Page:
In the auditorium, Mercedes is still trying to convince Rachel to go back to New York, and Blaine (Darren Criss) appears at a piano in a top hat and tails to play “Arthur’s Theme (The Best That You Can Do).” Artie, Roderick, Sam, Kurt and the rest of the guys (all dressed in tuxes and looking amazing and dapper) join in, while Rachel has flashbacks to her time in New York. When the song ends, Rachel declares (for the millionth time) that she isn’t ready to go back, and Mercedes declares that she won’t leave until Rachel does. Fine, Mercedes, how about you do you and let Rachel decide for herself when she’s ready to try New York again?

McKinley hallway, where no current students dare walk. Brittany signs autographs for adoring fans and tells Santana that Univision has renewed "Queso por Dos" for two more seasons. Santana, irritated, pulls Brit-Brit away and calls her out for her deceptions. Abuela doesn’t just have a problem with gays, Santana explains. “It took that bitch 50 years to talk to a black person and it was her mailman and then she accused him of stealing her Christmas cards.” (I love this line not just for the great description of Abuela’s mindset, but also for the implication that she’s so mean that no one sends her Christmas cards. Brittany reminds Santana that people fear what they don’t know (crediting the wisdom either to Mr. Schue or to Rosie O’Donnell), noting that she was once afraid of Greek yogurt, but grew to like it once she added a box of sugar. “Maybe it’s our job as young, hot progressives to educate older, scary farts.” Santana agrees to try and mend fences with Abuela.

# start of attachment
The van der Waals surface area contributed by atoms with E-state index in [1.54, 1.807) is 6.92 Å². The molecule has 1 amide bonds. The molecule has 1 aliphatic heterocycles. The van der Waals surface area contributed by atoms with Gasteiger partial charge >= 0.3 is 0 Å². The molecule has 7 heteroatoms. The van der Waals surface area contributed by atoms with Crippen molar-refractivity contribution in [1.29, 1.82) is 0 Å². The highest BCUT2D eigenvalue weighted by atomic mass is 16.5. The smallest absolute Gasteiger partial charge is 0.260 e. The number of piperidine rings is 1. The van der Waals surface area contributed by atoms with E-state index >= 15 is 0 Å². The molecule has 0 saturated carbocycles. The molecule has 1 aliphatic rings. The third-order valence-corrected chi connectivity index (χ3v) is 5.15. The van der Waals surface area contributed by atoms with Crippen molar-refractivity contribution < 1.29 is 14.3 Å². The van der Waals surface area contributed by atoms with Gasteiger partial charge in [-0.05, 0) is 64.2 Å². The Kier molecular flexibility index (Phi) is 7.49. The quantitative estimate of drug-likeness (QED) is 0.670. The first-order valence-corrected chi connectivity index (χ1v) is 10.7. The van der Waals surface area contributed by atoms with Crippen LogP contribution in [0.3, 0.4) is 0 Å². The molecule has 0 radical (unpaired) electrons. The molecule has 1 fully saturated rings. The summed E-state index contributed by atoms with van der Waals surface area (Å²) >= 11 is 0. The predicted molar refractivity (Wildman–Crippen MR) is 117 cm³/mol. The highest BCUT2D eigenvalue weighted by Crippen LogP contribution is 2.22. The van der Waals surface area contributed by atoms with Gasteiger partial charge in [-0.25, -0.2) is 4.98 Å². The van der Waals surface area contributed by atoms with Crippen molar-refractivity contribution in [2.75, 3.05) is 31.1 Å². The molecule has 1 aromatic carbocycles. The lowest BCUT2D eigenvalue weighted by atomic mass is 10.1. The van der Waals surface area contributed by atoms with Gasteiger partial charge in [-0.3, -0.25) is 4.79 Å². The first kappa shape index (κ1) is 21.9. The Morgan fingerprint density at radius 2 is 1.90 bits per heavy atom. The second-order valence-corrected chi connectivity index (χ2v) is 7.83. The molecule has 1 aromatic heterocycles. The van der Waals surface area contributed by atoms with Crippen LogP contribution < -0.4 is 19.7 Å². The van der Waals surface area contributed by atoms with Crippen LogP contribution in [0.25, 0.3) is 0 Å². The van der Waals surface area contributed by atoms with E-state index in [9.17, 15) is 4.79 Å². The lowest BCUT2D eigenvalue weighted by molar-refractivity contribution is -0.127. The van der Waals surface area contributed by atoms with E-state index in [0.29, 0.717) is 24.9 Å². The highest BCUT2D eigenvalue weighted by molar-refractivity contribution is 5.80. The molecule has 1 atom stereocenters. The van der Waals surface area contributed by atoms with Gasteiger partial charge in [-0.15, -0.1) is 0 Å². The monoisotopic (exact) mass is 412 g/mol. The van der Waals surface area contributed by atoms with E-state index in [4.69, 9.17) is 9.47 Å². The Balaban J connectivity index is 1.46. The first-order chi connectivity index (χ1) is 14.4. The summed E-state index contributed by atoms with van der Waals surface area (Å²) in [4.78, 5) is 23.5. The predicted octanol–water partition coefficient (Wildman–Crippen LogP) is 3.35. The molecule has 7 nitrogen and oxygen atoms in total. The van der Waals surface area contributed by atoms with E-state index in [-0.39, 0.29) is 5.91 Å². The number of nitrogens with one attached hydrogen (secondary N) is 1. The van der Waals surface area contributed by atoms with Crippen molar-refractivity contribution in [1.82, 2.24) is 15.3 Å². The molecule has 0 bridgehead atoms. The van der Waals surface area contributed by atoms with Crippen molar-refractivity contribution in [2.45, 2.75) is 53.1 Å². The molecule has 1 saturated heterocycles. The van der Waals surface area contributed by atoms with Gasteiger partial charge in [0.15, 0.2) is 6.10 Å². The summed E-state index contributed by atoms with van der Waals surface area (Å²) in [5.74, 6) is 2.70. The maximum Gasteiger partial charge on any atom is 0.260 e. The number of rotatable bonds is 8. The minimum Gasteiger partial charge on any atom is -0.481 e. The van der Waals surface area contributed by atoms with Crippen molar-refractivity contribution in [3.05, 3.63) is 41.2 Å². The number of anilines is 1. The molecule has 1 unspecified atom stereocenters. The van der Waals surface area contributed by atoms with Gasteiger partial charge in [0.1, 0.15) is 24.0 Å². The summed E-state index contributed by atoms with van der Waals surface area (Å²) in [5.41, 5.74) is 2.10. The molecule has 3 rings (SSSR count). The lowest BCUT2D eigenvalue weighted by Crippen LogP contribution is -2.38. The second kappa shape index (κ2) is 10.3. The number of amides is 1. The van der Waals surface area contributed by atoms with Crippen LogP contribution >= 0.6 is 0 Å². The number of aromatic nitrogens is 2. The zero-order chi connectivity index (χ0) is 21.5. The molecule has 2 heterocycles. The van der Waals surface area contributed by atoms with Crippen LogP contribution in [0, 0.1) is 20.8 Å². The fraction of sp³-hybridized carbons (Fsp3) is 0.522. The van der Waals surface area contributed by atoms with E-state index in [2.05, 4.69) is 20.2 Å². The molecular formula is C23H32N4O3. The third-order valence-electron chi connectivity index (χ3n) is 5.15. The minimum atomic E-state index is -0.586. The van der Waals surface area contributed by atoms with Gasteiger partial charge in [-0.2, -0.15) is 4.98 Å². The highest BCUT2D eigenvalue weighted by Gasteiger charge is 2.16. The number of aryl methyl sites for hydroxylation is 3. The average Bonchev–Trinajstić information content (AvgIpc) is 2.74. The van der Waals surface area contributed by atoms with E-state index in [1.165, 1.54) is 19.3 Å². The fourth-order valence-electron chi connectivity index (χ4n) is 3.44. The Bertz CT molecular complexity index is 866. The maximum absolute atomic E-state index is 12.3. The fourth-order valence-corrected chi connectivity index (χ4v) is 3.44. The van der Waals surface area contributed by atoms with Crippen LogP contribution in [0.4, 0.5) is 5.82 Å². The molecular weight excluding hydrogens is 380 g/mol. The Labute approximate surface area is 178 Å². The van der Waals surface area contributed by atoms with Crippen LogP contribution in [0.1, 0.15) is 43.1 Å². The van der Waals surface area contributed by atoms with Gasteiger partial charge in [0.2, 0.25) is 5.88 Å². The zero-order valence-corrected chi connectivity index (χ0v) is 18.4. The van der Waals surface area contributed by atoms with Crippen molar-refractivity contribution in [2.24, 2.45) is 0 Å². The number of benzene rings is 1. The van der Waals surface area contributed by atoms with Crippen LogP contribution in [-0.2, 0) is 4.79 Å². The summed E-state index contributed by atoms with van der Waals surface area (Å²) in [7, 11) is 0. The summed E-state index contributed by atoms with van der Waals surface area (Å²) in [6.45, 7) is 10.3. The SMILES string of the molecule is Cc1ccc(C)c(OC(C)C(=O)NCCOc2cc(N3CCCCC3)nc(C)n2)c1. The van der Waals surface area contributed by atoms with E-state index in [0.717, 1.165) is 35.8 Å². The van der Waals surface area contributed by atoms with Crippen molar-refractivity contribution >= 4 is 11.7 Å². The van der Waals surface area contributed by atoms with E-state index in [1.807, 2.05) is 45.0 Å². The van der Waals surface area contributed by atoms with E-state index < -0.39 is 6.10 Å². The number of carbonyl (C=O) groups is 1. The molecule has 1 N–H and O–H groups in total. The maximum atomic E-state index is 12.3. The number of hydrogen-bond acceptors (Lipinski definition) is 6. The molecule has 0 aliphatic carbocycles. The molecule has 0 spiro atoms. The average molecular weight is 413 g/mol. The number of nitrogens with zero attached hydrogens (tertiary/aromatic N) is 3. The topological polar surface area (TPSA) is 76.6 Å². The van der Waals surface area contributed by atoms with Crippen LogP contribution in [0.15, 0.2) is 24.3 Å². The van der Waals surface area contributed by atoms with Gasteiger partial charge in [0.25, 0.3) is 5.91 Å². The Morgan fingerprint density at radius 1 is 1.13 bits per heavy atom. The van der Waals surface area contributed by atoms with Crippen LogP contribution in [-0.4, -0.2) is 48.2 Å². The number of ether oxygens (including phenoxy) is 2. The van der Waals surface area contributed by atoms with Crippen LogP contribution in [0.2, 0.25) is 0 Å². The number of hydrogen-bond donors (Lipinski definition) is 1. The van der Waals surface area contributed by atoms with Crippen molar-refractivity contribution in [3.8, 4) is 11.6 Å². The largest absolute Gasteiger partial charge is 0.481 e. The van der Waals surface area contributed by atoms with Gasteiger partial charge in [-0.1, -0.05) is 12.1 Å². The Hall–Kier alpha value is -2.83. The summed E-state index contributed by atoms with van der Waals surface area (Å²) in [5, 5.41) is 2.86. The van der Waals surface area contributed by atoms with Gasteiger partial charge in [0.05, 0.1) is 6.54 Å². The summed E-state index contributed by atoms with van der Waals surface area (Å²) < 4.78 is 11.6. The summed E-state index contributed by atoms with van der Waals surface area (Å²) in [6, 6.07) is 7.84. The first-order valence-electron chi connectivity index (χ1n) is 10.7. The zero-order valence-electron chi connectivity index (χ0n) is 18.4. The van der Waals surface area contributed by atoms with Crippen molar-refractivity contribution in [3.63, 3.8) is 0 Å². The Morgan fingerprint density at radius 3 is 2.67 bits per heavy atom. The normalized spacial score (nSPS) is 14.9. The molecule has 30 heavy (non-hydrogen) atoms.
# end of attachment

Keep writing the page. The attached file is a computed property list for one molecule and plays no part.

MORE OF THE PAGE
Montage time! Sam strums a guitar in the locker room and around the hallways as he sings “They Long to Be Close to You,” ending up on the auditorium stage singing to Mercedes. When the music ends, he complains that the breakup has been hard on him, and that he can’t get used to not being Mercedes’ boyfriend anymore. She encourages him to get out and date again, and promises that their friendship will be strong enough to survive new romantic partners. In fact, she’s met someone, too — a Christian rock singer who is also saving himself for marriage. How does Sam feel about this? “A little jealous, but I guess mostly happy for you.” Mercedes takes this as a sign that he’s ready to move on, and she encourages him to go out with Rachel...but acknowledges that yes, she’s jealous, too. Sam, mollified, asks about the Christian rock singer: His name is Tank, and yes, he’s bigger than Sam. “Mercedes Jones is all about that bass,” she says with a grin. Sam is newly intimidated again.